Charity Programs

Please consider knitting for any of the following organizations – a small, quick project is so rewarding! Want something new? Go to the web sites listed below and find new patterns. Do enjoy and have fun! You’ll love yourself for it.

Afghans for Afghans

Get involved. Your knitted or crocheted creation will directly help an Afghan woman, man, or child who greatly needs the caring, warm embrace of your personal, handmade gift. Please use 100% wool to provide maximum utility in harsh weather. Please do not incorporate representational images, such as animals, because Islam prohibits depicting such likenesses. Numerous patterns are available on their web site plus hints as to where to purchase natural fibers at really good prices.

For more info visit their website:  www.Afghansforafghans.org


Cubs for Kids

“Cubs for Kids,” a national charity based in White Plains, was started 17 years ago with the goal of putting a smile on the face of a homeless child. Each child in a shelter is given a teddy bear with a hand knitted sweater, hat and scarf, a unique and special gift. You can find the patterns for these items on Ravelry.


Hawkwing

Hawkwing is a not for profit organization dedicated to helping those in need on the Cheyenne River Lakota Reservation. The Lakota children live in poverty. The winters are very cold with sub zero temperatures and high winds. They could use warm clothing in all sizes. Some of the items they could use are: Gloves/Mittens, Hats/Headbands/Earmuffs, socks, sweaters and Leggings.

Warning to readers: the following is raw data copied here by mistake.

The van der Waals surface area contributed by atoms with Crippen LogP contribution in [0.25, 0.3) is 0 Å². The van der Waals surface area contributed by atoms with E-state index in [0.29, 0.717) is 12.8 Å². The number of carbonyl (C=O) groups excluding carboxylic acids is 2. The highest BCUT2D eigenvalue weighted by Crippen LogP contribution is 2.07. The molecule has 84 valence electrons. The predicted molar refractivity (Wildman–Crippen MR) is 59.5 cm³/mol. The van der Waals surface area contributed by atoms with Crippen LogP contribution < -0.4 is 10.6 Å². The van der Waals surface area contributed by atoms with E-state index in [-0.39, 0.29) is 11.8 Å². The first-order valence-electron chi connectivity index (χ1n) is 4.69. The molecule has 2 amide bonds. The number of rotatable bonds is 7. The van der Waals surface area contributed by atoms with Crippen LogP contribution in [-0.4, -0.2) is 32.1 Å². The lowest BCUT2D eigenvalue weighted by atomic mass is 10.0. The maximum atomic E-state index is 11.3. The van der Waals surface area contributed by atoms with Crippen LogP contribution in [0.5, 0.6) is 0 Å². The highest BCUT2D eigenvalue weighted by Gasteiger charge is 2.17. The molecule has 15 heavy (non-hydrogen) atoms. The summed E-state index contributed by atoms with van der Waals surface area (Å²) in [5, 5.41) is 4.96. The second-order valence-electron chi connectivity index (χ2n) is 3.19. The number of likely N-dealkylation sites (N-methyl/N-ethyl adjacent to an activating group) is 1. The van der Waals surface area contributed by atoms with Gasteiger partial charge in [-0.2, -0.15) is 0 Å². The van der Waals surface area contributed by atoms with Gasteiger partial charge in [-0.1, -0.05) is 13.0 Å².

For more info visit their website: www.hawkwing.org


Jansen Hospice and Palliative Care Center

Jansen Hospice, a local not-for-profit organization, provides services to patients who wish to live in their own homes. They ask volunteers to knit 32” square lap blankets. The blankets should be made with acrylic, hopefully soft, in many pattern and cheery colors. For more information visit their website: www.jansenhospice.org


Kids’ Kloset (a program of Westchester Jewish Community Services)

Kids’ Kloset is a volunteer-driven program that provides Westchester County children, newborn to 18 years of age, in need with donated clothing. Agencies determine the needs of each family and work with Kids’ Kloset to secure and then distribute the clothing. I recommend using yarns that are easy to launder, i.e., acrylic or acrylic/wool blends. For more information visit their website:

For more info visit their website: www.wjcs.com/kids-kloset/


Metro World Child

Metro World Child is a Christian non-profit organization that serves the inner city children and their families of NYC and other cities throughout the world.  They are in desperate need of “everything and anything” for infants through adults, girls and boys, women and men.  Whatever we would like to send them would be greatly appreciated and immediately disseminated through their Won-by-One Sponsorship Program, which makes weekly visits to hurting children and their families in NYC.

For more info visit their website:  http://www.metroworldchild.org